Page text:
Women have a long and significant history in the production and distribution of alcohol. Mesopotamian cuneiform tablets as far back as 4000 BC suggest that women invented beer by fermenting barley. In third century Egypt, an Alexandrian chemist, Maria Hebraea, invented an alembic still (two vessels connected by a tube) that is used as the model for Appalachian moonshine stills to this day.[1] In 1818 America, Catherine Spears Frye Carpenter was credited with the first recipe for sour mash. Throughout time and place, from Peru to the Netherlands, from Scotland to the United States, women have played a crucial role in producing alcohol.[2]

still

Still, 1890s, metal. The Farmers’ Museum, Cooperstown, New York, F152.86A

This object is a still – specifically, a pot still, a design descended from Maria Hebraea’s alembic model. Pot stills in particular tend to be used to distill rich, flavorful alcohols such Scotch whiskey, rum, and cognac. In the 1890s, when this object was in use, there were a number of entrepreneurial women across the country who distilled and sold alcohol. However, during this time period, whiskey was most heavily associated with sex workers, since they sold it legally and collected generous commissions for their brothels.[3] In fact, in the 1850s, sex workers made more than two million dollars a year off of liquor, two thirds of what they made from prostitution.

This association of alcohol with sex work stoked the flames of one of the most significant movements of the Progressive Era: the temperance movement. Temperance was a cause célèbre for many late nineteenth and early twentieth century reformers because they saw it in large part as a fight against the domestic violence perpetrated on women and girls by drunk husbands and fathers. The temperance movement was focused on morality and avoiding temptation, so brothels and the alcohol they sold represented exactly the type of sinful values they fought against.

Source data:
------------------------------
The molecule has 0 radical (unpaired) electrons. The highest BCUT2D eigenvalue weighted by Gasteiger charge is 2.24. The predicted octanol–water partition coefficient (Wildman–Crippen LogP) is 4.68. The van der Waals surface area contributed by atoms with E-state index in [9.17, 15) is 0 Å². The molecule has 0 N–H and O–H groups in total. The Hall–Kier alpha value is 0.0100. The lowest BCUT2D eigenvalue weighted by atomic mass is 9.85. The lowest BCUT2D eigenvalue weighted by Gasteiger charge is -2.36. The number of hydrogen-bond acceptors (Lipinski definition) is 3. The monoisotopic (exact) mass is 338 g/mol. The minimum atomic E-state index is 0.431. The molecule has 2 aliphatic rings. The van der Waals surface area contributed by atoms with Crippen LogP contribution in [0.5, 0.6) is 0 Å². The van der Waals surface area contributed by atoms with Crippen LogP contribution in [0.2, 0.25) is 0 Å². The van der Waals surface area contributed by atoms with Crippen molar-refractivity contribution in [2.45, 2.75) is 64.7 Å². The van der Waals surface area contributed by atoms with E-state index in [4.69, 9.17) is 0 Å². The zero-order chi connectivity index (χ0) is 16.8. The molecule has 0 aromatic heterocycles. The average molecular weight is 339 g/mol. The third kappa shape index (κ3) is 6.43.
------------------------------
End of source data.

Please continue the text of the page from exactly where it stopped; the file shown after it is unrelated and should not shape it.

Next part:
Eventually, temperance reformers were successful: Prohibition laws were

gertrude-lythgoe

Gertrude “Cleo” Lythgoe

enacted in 1920 and stayed in place until 1933. In response, a huge network of bootleggers emerged all over the country, in which women played a significant role. One woman in particular, Gertrude “Cleo” Lythgoe, was a legendary rum runner. She evaded prosecution by running a wholesale liquor business out of the Bahamas, and thrived in a male-dominated industry on guts, nerve, and wit.[4] Throughout the Progressive Era, women fought for both sides of the war over alcohol in America.

Today, the distilling industry is still male dominated, but women are beginning to own and run more and more distilleries themselves. Samantha Katz, who founded the organization Ladies of American Distilleries, says, “It’s important for women to see that opportunities don’t just exist in marketing and branding; women can own, run, and operate distilleries.”[5] Women like Samantha Katz continue the storied legacy of women in alcohol production that began all the way in Mesopotamia six thousand years ago.

Miranda Pettengill, class of ‘16

[1] Fred Minnick, Whiskey Women: The Untold Story of How Women Saved Bourbon, Scotch, and Irish Whiskey (Lincoln: University of Nebraska Press, 2013), 1-10.

[2] Lyndsey Gilpin, “Women Making Whiskey: An 800-Year History,” The Atlantic, May 14, 2015, accessed December 2, 2015, http://www.theatlantic.com/business/archive/2015/05/women-making-whiskey-an-800-year-history/393260/.

[3] Gilpin, “Women Making Whiskey.”

[4] Ibid.

[5] Tyler Wetherall, “Female Distillers Prove Women Know Their Alcohol – And Always Have,” The Guardian, April 20, 2015, accessed December 2, 2015, http://www.theguardian.com/society/2015/apr/20/women-distillery-industry-alcohol.

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